Category Archives: Politics – Authoritarianism

American Totalitarianism

Photo of Hannah Arendt in 1975

Hannah Arendt

(This article was originally published on my blog on December 29, 2016. It was also reprinted in the magazine of the Institute for Ethics & Emerging Technologies, in syndax vuzz, and Church and State. I thought it was a good time to reprint it here.)

In an ever-changing, incomprehensible world the masses had reached the point where they would, at the same time, believe everything and nothing, think that everything was possible and that nothing was true. … Mass propaganda discovered that its audience was ready at all times to believe the worst, no matter how absurd, and did not particularly object to being deceived because it held every statement to be a lie … The totalitarian … leaders based their propaganda on the correct psychological assumption that … one could make people believe the most fantastic statements one day, and trust that if the next day they were given irrefutable proof of their falsehood, they would take refuge in cynicism. Instead of deserting the leaders who had lied to them, they would protest that they had known all along that the statement was a lie and would admire the leaders for their superior tactical cleverness.”
~ Hannah Arendt, The Origins of Totalitarianism

For weeks now, I have been reading and blogging about dozens of articles from respected intellectuals from both the right and left who worry about the increasingly authoritarian, totalitarian, and fascist trends in America. Interestingly, when I tried to escape my scholarly bubble by looking for voices arguing that we are NOT heading in this direction, I came up empty. I found partisans or apparatchiks who maintain that all is good, but I couldn’t find hardly any well-informed persons arguing that we have nothing to worry about. I know there must be such people, but if there are they must be a tiny minority.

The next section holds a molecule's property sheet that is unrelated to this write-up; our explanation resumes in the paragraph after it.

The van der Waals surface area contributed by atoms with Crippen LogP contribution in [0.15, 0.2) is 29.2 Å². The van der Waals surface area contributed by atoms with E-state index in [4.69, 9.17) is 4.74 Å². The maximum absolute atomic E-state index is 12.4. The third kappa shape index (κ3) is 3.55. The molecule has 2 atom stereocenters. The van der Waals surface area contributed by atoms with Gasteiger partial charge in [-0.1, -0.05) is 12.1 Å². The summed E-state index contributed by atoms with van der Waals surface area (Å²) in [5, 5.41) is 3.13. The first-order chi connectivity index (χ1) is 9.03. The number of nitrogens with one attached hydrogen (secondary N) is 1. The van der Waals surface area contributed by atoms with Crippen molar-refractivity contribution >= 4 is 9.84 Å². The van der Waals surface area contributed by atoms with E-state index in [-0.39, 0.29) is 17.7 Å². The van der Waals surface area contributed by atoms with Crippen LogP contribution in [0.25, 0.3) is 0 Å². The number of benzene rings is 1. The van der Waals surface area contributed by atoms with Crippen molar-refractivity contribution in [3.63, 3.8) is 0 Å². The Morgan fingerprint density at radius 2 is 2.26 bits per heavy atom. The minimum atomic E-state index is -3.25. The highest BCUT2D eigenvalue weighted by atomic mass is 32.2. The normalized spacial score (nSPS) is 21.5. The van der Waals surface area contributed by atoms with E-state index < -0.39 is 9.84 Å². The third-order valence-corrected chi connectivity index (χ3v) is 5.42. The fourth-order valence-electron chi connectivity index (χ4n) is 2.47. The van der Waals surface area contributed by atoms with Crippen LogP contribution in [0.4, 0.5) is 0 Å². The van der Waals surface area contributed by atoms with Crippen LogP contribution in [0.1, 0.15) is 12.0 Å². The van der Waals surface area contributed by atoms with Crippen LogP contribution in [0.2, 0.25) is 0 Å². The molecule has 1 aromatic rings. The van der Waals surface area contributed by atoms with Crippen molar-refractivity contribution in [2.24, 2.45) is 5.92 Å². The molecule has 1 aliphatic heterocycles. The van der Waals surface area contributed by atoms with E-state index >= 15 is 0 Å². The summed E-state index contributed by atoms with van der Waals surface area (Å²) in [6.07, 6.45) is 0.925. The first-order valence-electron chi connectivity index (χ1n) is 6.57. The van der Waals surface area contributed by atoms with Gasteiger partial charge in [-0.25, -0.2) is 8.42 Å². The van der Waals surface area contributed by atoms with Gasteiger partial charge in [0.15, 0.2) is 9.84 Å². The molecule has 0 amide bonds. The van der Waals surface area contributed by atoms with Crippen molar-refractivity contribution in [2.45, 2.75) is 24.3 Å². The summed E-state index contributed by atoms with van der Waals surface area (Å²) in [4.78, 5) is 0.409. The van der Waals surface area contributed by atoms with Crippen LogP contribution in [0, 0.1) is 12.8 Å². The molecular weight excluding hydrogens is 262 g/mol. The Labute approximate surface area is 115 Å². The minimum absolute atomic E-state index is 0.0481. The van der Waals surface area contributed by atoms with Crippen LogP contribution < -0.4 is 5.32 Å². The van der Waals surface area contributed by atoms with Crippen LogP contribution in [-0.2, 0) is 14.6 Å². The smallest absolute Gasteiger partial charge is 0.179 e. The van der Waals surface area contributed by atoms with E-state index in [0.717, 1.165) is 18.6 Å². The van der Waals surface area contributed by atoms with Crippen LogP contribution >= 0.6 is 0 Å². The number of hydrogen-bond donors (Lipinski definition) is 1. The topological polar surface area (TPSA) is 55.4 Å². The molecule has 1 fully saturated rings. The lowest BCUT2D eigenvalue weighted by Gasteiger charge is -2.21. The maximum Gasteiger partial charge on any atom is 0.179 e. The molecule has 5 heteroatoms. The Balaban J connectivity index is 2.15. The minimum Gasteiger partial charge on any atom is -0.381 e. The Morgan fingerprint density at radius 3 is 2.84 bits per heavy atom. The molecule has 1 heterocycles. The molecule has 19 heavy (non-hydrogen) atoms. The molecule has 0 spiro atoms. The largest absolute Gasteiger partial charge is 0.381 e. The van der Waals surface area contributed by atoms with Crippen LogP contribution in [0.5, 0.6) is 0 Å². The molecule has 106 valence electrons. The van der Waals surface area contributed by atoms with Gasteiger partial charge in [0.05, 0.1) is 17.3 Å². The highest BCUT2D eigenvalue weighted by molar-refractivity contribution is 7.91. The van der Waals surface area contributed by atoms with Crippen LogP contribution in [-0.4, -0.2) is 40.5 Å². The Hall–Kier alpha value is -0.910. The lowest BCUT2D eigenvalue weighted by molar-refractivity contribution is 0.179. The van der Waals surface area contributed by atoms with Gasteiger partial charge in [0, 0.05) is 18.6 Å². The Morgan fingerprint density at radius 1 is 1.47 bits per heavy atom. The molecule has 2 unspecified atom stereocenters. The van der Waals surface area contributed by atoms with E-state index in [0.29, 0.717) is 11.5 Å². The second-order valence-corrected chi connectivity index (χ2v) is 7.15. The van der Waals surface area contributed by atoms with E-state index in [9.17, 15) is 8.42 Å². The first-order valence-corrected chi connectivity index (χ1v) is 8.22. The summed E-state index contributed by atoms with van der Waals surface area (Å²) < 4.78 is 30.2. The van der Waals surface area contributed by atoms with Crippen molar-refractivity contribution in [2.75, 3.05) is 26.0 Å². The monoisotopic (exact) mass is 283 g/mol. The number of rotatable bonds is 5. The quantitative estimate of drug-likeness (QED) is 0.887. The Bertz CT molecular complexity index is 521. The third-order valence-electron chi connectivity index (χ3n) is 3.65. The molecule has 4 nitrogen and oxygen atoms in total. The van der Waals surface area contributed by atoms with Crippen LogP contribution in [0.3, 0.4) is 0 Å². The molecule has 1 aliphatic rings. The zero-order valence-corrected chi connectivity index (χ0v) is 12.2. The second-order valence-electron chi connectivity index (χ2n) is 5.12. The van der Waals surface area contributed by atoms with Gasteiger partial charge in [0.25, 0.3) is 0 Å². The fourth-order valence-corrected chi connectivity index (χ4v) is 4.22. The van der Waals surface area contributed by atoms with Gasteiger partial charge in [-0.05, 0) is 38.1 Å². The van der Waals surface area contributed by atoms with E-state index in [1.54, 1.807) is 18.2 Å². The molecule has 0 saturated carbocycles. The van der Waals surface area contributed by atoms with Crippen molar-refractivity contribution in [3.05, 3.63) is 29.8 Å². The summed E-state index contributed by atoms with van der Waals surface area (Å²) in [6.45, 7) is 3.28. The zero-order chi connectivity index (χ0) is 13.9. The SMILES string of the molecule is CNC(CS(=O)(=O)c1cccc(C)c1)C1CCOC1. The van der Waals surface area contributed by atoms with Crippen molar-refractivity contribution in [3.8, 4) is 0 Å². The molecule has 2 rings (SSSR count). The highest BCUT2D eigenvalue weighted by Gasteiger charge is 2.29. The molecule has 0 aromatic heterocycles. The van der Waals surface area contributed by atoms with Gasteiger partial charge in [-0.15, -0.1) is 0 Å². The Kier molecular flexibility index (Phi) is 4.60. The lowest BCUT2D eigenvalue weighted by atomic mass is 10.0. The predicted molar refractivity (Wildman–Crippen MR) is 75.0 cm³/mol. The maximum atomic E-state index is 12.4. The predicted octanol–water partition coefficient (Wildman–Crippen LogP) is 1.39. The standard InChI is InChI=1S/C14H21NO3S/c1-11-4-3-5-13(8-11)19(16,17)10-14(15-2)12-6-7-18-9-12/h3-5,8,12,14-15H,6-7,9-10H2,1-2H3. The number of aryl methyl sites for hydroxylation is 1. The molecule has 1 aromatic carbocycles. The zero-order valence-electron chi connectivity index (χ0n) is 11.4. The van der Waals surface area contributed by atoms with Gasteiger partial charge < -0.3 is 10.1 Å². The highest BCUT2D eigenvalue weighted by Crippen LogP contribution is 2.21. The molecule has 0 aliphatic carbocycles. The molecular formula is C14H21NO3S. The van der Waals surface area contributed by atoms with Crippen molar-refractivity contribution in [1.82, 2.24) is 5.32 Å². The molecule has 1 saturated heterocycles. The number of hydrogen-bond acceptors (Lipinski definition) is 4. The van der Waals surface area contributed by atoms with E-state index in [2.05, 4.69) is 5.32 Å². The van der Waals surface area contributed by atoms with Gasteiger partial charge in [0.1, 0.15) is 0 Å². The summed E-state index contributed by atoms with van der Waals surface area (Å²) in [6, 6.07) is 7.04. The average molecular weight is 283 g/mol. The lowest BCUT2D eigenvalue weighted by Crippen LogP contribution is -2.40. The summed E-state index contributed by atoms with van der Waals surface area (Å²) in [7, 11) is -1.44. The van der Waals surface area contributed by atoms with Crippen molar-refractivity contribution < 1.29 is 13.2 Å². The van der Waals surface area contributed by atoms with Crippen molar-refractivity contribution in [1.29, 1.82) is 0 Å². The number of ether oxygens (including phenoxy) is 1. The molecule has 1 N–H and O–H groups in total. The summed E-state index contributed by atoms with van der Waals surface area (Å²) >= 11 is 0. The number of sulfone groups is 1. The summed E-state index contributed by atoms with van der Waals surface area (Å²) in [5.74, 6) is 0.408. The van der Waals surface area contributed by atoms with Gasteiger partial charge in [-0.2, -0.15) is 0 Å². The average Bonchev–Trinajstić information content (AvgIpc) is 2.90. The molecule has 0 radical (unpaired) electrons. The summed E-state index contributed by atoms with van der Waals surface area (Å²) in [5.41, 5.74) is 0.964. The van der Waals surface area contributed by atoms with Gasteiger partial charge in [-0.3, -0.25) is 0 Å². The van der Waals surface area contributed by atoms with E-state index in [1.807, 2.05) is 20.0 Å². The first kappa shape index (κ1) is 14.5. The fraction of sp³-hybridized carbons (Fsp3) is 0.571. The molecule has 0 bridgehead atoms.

Now I did find informed voices saying that, in the long run, things will be fine. That the arc of justice moves slowly forward, that we take 1 step back but then take 2 steps forward. Such thinking about things from a larger perspective resonates with me. I write about big history and believe there may be directionality to cosmic evolution. I’ve argued that the universe is becoming self-conscious through the emergence of conscious beings, and I’ve even hypothesized that humans may become post-humans by utilizing future technologies. So I can’t be accused of ignoring the big picture.